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Amnesty International Calls for Prohibition on Torture


Amnesty International is calling for an absolute prohibition on torture and ill-treatment in all circumstances, including the war on terrorism. Amnesty says it will be pushing for action on this issue at the Commission meeting when it begins its annual session next week in Geneva.

When it comes to torture, Amnesty International says there must never be any excuse or any exception. It says torture and ill-treatment or degrading punishment is forbidden under all circumstances.

But, Peter Splinter, who is Amnesty International's Representative at the U.N. in Geneva, says events in places such as Afghanistan, Abu Ghraib prison in Iraq and Guantanamo Bay, Cuba show that this long-held prohibition against torture and inhumane treatment is slipping away.

"That prohibition applies at all times and in all circumstances," he said. "We are looking for members of the Commission and observer governments to speak loudly in reaffirming that absolute prohibition."

Amnesty International says there is a long list of country violators that should be condemned by the Commission for their human rights record. But, in order to be effective, it says it will focus on a few countries whose human rights situations the group considers to be of extreme urgency.

First and foremost is Nepal, which Mr. Splinter calls a country on the verge of a human rights catastrophe.

"It is a very serious situation now," he said. "Disappearances, torture, summary executions, suspension of constitutional guarantees and safeguards. The judicial process is not able to work as it should. But, things can get worse and we are concerned that if the international community does not act, things will get worse."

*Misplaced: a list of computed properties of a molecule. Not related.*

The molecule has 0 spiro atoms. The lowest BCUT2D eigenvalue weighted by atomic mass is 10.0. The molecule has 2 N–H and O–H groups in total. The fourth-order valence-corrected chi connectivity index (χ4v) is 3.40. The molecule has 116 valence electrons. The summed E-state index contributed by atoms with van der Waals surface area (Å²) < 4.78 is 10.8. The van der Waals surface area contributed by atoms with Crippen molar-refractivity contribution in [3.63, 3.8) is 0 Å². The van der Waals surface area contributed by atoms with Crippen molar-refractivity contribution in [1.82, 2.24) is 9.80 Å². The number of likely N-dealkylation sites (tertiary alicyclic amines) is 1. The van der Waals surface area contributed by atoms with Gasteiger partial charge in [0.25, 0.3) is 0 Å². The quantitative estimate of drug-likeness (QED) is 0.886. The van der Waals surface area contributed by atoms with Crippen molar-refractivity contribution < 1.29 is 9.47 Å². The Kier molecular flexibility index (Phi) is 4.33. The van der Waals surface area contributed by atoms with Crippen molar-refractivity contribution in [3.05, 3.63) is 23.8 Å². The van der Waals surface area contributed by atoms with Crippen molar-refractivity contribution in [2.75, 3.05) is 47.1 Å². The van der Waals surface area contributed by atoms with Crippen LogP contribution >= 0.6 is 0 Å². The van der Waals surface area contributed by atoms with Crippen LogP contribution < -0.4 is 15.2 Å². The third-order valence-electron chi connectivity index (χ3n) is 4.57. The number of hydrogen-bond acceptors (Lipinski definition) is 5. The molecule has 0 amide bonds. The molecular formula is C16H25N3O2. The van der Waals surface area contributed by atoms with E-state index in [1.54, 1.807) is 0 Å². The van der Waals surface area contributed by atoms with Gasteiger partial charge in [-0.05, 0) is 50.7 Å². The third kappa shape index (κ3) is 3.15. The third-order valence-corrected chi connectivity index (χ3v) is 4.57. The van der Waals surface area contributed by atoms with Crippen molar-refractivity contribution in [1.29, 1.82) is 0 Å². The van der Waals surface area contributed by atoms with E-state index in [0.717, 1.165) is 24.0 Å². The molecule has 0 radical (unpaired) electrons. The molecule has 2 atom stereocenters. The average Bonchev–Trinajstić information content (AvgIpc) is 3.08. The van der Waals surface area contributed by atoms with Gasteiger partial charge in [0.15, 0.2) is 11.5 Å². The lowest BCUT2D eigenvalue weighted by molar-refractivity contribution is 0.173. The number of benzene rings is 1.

Mr. Splinter says Amnesty International wants the Commission to give the King of Nepal a clear and loud signal that human rights must be protected and the rule of law must be re-established. He says the organization wants a special UN investigator to be appointed and human rights observers to be sent to the Himalayan Kingdom to monitor the situation.

The Amnesty Representative says the U.N. Human Rights Commission turns a blind eye to bad human rights situations in some countries, while condemning others for similar abuse. He says some governments skillfully use this double standard for their own benefit.

"A very good example of that is Zimbabwe, which is a very very bad situation, but it manages to avoid a resolution in the Commission every year because it does such a good job of saying look at the double standards, look at the hypocrisy to defeat the resolution that is brought on Zimbabwe," he said.

Amnesty International urges the Commission members to end, what it calls, their shameful failure to act on human rights violations in countries such as Zimbabwe, Iraq, Chechnya in the Russian Federation and the United States in Guantanamo.

It also calls for strong action against Sudan for the ongoing atrocities in Darfur, as well as the Democratic Republic of Congo, Colombia, Turkmenistan and the barrier Israel is building in the West Bank.

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